Testastretta engine from Ducati’s superbike to go along with its collection of techno gadgetry including keyless ignition, traction control, and variable engine maps. The bikes blur the lines of traditional design aesthetic, one a hulking street monster while the other’s a superbike in cruiser clothing. But they share a larger-than-life riding experience in common, breeding a combination of fear and adrenaline by feeling like they’ll rip arms out of sockets if you’re careless at the throttle. Riding bikes like these foster a fleeting sense of immortality.
We could envision Hercules riding a Triumph Rocket III. Like Hercules, its muscular stance makes it stand out in a crowd. Tall in the saddle, wide at the tank, with stump-pulling power, if Hercules had the Rocket III at his disposal, maybe he doesn’t have to reroute rivers to clean the Augean stables. It could have made rounding up the Mares of Diomedes that much quicker and made many of the 12 labors much easier. On the other hand, Mercury would ride a Ducati Diavel. Lightning quick, it could bridge the gap between the earth and underworld with a twist of the throttle.
With the soul-stirring power of the L-Twin at his disposal, the Diavel could help Mercury carry Morpheus’ dreams from the valley of Somnus to sleeping humans faster than ever before.
For this test, we hoped to compare touring versions of high-powered cruisers. Ducati administered the “Strada” treatment to the Diavel this year. Triumph, meanwhile, introduced its Rocket III Touring model in 2008, making changes to the frame, suspension, seat, tank, and wheels of the stock Rocket III with longer stints in the saddle in mind. So the original plan was to put the 2013 Ducati Diavel Strada up against the 2013 Triumph Rocket III Touring. But as fate would have it, no Rocket III Touring model was available at the time of testing, so we had to settle for the next best thing, a Rocket III Roadster outfitted with tall windshield and leather saddlebags from the Triumph Accessories catalog.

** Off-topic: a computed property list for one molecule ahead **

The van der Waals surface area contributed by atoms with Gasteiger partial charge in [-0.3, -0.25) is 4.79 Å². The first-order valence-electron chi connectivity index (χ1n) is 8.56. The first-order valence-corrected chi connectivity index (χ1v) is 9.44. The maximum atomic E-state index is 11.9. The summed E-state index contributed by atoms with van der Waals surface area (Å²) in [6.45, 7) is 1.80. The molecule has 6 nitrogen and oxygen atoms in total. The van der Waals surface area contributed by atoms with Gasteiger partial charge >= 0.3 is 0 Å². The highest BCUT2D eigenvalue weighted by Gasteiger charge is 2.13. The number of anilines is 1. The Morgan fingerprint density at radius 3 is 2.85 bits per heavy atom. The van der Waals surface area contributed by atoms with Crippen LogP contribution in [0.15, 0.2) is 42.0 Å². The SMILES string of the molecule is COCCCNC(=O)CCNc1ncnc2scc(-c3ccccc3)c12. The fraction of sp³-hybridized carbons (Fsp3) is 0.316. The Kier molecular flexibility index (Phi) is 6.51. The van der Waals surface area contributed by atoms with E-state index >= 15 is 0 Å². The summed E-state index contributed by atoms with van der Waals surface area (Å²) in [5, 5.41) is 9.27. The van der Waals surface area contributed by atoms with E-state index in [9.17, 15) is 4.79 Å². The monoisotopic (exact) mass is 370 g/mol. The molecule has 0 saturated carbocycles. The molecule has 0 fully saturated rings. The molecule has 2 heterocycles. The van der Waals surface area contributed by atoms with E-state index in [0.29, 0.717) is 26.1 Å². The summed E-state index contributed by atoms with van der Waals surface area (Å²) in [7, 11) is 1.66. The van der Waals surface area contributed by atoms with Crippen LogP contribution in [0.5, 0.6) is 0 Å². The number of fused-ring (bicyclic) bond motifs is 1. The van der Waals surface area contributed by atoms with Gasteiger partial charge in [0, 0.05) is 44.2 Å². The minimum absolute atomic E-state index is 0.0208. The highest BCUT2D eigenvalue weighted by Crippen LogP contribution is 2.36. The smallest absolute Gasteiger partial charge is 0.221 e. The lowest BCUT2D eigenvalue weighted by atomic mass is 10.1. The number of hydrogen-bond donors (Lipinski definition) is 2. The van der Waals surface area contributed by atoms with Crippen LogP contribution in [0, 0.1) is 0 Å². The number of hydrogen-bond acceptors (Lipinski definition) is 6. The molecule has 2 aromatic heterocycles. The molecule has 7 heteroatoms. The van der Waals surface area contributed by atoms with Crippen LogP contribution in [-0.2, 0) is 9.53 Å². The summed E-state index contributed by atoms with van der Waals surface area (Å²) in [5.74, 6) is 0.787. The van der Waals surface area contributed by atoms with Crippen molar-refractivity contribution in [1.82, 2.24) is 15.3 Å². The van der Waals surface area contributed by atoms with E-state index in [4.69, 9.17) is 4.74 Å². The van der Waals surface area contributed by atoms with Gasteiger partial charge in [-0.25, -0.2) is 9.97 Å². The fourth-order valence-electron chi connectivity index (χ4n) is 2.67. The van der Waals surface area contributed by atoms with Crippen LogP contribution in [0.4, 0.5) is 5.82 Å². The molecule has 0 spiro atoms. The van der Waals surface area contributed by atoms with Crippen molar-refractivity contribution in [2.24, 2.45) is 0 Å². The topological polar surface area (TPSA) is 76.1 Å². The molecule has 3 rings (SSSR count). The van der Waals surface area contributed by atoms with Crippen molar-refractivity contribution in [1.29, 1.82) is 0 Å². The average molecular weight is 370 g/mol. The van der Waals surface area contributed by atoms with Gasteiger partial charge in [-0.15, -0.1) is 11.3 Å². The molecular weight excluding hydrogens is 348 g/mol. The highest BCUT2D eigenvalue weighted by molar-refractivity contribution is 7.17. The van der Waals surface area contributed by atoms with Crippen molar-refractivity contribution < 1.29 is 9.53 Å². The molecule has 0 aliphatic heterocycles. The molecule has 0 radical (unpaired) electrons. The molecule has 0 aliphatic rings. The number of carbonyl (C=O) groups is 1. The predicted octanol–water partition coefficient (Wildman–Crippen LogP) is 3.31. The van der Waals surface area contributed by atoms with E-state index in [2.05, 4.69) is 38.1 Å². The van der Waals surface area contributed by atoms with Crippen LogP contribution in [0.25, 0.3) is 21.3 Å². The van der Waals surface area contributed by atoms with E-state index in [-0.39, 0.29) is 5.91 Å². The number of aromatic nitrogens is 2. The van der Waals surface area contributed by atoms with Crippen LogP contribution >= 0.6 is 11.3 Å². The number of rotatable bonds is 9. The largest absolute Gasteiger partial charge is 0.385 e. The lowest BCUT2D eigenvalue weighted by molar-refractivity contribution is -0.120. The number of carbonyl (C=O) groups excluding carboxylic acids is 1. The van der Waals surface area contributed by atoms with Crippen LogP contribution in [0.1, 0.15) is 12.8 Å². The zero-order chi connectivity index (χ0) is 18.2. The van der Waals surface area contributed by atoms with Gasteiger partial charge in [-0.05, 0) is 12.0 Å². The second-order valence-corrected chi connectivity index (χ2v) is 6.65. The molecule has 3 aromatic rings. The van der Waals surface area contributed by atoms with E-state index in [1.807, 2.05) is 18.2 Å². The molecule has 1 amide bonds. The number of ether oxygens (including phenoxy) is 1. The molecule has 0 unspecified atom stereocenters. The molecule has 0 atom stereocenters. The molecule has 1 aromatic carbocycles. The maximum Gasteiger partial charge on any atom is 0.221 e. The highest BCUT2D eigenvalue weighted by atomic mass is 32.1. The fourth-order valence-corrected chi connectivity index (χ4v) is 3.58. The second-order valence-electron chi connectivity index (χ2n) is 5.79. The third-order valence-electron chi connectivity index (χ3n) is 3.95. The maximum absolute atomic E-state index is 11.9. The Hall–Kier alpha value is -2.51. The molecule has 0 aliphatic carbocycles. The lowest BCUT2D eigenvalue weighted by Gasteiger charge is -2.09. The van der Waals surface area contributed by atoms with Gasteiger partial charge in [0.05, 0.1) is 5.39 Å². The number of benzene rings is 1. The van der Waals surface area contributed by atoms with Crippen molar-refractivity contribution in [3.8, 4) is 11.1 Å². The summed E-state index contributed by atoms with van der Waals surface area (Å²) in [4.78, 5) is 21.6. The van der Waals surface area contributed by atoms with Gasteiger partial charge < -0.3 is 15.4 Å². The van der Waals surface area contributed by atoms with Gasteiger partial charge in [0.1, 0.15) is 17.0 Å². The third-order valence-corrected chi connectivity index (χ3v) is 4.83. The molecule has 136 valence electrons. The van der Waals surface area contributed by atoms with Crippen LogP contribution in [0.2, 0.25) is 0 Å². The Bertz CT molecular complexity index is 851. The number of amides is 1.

The Triumph Rocket III Touring is quite a bit different from the Roadster. It gets a removable windshield, passenger backrest/luggage rack combo, fog lights, engine guards, hard detachable locking bags and a gel passenger seat. Its riding position is a touch different thanks to a large dual seat, swept back handlebars, and forward-set floorboards. Its punch is still provided by a massive Inline Three-Cylinder engine, albeit in a slightly more touring-oriented state of tune. Most notably are the different tires on the back as the Roadster wears a 240mm-wide rear while the Touring version’s backside has been trimmed down to 180mm.
Touring treatment on the 2013 Ducati Diavel Strada includes small saddlebags, a broader touring windshield, and a new shape to the seat aimed at positioning riders farther from the tank. The Strada handlebars have been pulled back a couple inches and raised 15mm compared to the standard Diavel. The Strada gets heated grips, too. Passenger accommodations see the addition of grab rails, a backrest, and fixed pillion footpegs. The rest of the bike bears Ducati’s signature Diavel bloodline, red trellis frame and rip-snortin’ engine with big aluminum air intakes streaking down its sides.
Our test will talk about the basic performance characteristics of both bikes, but will focus on their abilities as touring mounts as well. Do the addition of bags and a windscreen alone constitute a legitimate tourer? That’s what we aimed to find out. So we started testing the duo with runs on our wonderful local roads, over ribbons of snaking asphalt in Hellgate Canyon leading to one-lane back roads. We put them through the grind of the daily commute before they were prepped and loaded for the run from southern Oregon to Sturgis for the 73rd annual rally with guest riders Zach Parham of J&P Cycles and our own head honcho Don Becklin aboard them. Could there be any better way to test a touring motorcycle than stuffing its saddlebags and heading for the Black Hills? We didn’t think so either.